She wrote “I love my dad” on the white-board in our living room. Instead of the conventional punctuation, a period at the end of a sentence, she used a heart. Speaking of hearts, mine melted and it provided warmth within—not like the warmth from a heating system, but the kind you feel during the holiday season while sitting at a table filled with food and family.
“I love my dad:” A small group of words with boundless meaning and emotion–four simple words, made up of ten letters, indicating that I’m in fact doing something right.
Lila and I had a nice holiday weekend. She was with me for an extra night, and has spent seven of the last nine nights at my place. It’s nice having the additional time with her—I’ll take any opportunity to spend more time with my daughter…absolutely any opportunity. The other day someone asked me “what books do you like reading to her?” I thought about it and replied “well she reads books to me now. My favorites are Scooby Doo and Dr. Suess’s, Hop on Pop.” It just happened, and I haven’t really thought about it—my baby can read and write! Life happens, and it happens quickly.
When she is with her mother, I struggle to find reason and purpose—I identify as a father.
So, when Lila is away, I lose my sense of self. As I reflect, and think back to when I was an active drunk—it makes sense as to why I feel lost when Lila is away. Instead of creating a productive social life in Lila’s absence, I turned to drinking. I didn’t know what to do with myself—so I got drunk until Lila came back. I drank a lot 50 percent of the time, which slowly accumulated to 100 percent.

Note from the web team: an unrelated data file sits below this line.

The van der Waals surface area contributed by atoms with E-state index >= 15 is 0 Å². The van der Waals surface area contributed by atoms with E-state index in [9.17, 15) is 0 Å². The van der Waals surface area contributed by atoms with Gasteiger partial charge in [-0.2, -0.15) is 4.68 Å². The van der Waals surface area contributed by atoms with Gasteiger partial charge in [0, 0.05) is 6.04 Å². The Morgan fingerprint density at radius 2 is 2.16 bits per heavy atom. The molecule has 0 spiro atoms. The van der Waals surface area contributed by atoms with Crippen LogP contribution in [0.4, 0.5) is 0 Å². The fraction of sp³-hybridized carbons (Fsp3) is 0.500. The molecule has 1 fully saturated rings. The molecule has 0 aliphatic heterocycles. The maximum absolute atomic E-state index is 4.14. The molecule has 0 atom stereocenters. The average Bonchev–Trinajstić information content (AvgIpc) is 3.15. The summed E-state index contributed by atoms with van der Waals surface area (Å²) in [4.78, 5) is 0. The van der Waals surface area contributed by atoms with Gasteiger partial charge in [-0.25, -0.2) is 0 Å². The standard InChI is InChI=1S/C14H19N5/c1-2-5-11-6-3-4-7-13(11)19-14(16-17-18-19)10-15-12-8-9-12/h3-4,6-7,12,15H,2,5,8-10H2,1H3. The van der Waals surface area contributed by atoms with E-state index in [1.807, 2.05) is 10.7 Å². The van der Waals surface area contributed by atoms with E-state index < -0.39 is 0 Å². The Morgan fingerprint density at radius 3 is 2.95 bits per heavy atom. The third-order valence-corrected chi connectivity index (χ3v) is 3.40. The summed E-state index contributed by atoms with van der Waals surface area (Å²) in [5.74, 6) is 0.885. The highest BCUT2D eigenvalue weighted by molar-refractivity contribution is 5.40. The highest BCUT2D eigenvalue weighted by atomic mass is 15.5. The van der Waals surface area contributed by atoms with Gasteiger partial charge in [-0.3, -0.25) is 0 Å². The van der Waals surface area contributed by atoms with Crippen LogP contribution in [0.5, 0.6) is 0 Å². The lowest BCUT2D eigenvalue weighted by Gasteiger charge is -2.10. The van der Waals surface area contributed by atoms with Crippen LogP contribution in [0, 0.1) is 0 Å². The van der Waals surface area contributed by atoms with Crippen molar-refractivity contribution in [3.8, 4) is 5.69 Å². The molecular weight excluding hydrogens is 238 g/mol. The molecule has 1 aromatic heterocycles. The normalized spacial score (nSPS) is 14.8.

I have been determined during the last 391 days to not only become the coolest father possible—but to also find myself again. I want to best utilize the time when Lila is with me, and do the same when she is not. I don’t want to feel lost for half of my life—and the displaced feeling is more apparent when I’m sober. Damn that feels good to say—and it feels great to be…sober.
I started playing soccer again, have gone to a few different churches, spend time with friends, date, write, listen to music, volunteer and talk to family more. I’m giving it my all. However, I have to understand that regardless of how productive I become when Lila is away—nothing will completely fill that void. A piece of me will still be missing—but that piece of me will appreciate my effort to stay busy…to smile more.
An important part of my recovery has been identifying why I developed such a heavy drinking habit. I think that we all take different paths to alcoholism—but the one thing I know for certain is that there’s a better way to live.